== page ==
I do not intend to trespass at any length on your Lordships' time. I hope I shall be able to prove, in the very few words which I propose to address to you, that my Motion is really of a very simple character. It is a sequel to a very important Debate which took place in your Lordships' House in July last, and which, I have no doubt, is still green in the memories of those of your Lordships who take an interest in Irish affairs. The Debate to which I allude was inaugurated by Lord Belmore, who has always been identified with questions of tithe rent-charge in Ireland, and I regret that such an expert as he should not, on the present occasion, be occupying my place. But, as he is prevented from being present today, and as we consider the question of importance as being a sequel to that Debate, he has asked me to move for the Returns which I have set forth on the Paper. The Debate to which I allude was one in which Lord Belmore moved that an Address be presented to Her Majesty to appoint a Royal Commission to report to what extent the payers of the Irish tithe rent-charge were entitled to a reduction. I am sure your Lordships, from the course that Debate took, fully realised the hardships under which the land-owning class in Ireland have suffered for many years past, and which are due not to any fault of their own, but to the various Acts of Parliament which the Legislature have considered themselves justified in passing. Consequently, it was with no surprise that we who listened to that Debate heard the various notes of sympathy which were rung by the various Members of Her Majesty's Government who took part in the Debate. On that occasion the Government were represented, in the first instance, by my noble Friend, Lord Denbigh, and he, on behalf of the Government, sympathised very sincerely with the wants and requirements of those who were represented by Lord Belmore. My noble and learned Friend below me, the Lord Chancellor of Ireland, speaking with all the authority due to his great position in Ireland, and also as a leading Member of Her Majesty's Government, went so far as to say that Her Majesty's Government would, during the Recess, give every consideration to the views which had been put forward; and he held out every hope that, in the coming Session, the Government would introduce a Bill dealing with this question. I think that was, more or less, the effect of the remarks he made in the course of that Debate. Well, my Lords, we therefore consider, after his remarks, that the Government are now probably anxious to alleviate the hardships under which the land-owners and tithe rent-charge payers are at present suffering by introducing a Bill during the Session, but we think it is advisable that, when such a Bill is introduced, those who are interested in the question, and those who will have to carefully consider the details of such a Measure, should be in full possession of all the information in connection with the subject, and this information I have, in the absence of my noble Friend, moved for. My Lords, we think it is but fair that not only the Members of your Lordships' House who are connected with Ireland—not only the tithe rent-charge payers—but the British public should be in possession of these statistics. It may be said that a certain amount of information can be derived from the annual reports of the Irish Land Commission, but we maintain that the information is not sufficient at the present time. There has been no Parliamentary Return that has enabled the public to find out, and to judge for themselves, on three points—firstly, to what extent the Irish Church Estate is charged; secondly, how long those charges are likely to be outstanding; and, thirdly, how far the tithe rent-charge can be remitted without prejudicing the security of loans charged on that estate. We think, my Lords, that we have a right to ask for this information, and I cannot for a moment imagine that Her Majesty's Government will be reluctant to grant it. Another Member of Her Majesty's Government—no less a person than the Prime Minister himself, whom I trust we shall soon see restored to health and in his place again—speaking on a Debate which took place on the same subject, made a speech of an extremely symparthetic and friendly character. I do not wish to weary your Lordships by quoting that speech, but I think I am justified in saying that the Prime Minister sympathised very materially with the request that was put forward, and assured us that Her Majesty's Government would be very glad indeed to alleviate the sufferings of the land-owning classes, if such alleviation could be obtained without any call or any drain on the Imperial Exchequer. He added that Her Majesty's Government would be very glad to receive proposals from those who were interested in this question, and that they would carefully consider those proposals, so long as they did not involve any drain on the Imperial Exchequer. We should be very glad either to consider the Measure which we trust will be put forward, or to ourselves put forward proposals at the suggestion of the Prime Minister; but we maintain that we cannot put forward those proposals in a complete form unless we are furnished with the statistics and the Returns for which I am now moving. I will not trespass further on your time, my Lords, for it is with absolute confidence that I move the Motion which stands in my name.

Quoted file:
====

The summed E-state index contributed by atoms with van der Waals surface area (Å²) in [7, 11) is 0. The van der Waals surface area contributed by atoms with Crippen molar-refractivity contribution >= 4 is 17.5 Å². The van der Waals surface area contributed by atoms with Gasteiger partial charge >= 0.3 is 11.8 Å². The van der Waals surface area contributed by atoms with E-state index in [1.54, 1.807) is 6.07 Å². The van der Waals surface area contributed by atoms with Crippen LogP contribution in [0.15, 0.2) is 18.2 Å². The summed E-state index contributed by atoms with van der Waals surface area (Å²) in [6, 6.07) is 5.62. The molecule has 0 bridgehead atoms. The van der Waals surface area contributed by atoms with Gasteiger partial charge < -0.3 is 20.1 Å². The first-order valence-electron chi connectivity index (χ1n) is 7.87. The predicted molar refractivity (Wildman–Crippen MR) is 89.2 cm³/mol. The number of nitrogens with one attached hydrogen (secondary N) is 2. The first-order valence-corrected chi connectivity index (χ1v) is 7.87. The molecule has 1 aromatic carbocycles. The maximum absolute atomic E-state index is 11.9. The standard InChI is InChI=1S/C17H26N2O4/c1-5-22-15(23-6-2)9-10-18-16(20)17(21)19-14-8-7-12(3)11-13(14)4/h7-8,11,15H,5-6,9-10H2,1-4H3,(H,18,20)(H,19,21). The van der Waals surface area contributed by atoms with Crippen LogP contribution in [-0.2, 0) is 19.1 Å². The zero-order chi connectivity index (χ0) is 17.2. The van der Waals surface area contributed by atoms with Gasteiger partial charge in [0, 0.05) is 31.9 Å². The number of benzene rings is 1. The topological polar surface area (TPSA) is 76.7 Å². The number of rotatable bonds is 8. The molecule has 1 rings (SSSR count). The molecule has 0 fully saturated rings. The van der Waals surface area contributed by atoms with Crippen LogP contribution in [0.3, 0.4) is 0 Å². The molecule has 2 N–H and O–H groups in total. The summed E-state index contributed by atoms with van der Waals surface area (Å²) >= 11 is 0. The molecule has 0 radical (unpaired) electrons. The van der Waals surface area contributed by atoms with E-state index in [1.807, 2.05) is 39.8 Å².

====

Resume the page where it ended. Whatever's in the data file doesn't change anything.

My Lords, in the absence of the noble Lord who generally answers for the Irish Office, I have been requested to inform the noble Marquess that the Government do not think it necessary to grant the Return, on the ground that almost all the information which he asks for will be found on page 103 of the last Annual Report of the Land Commission.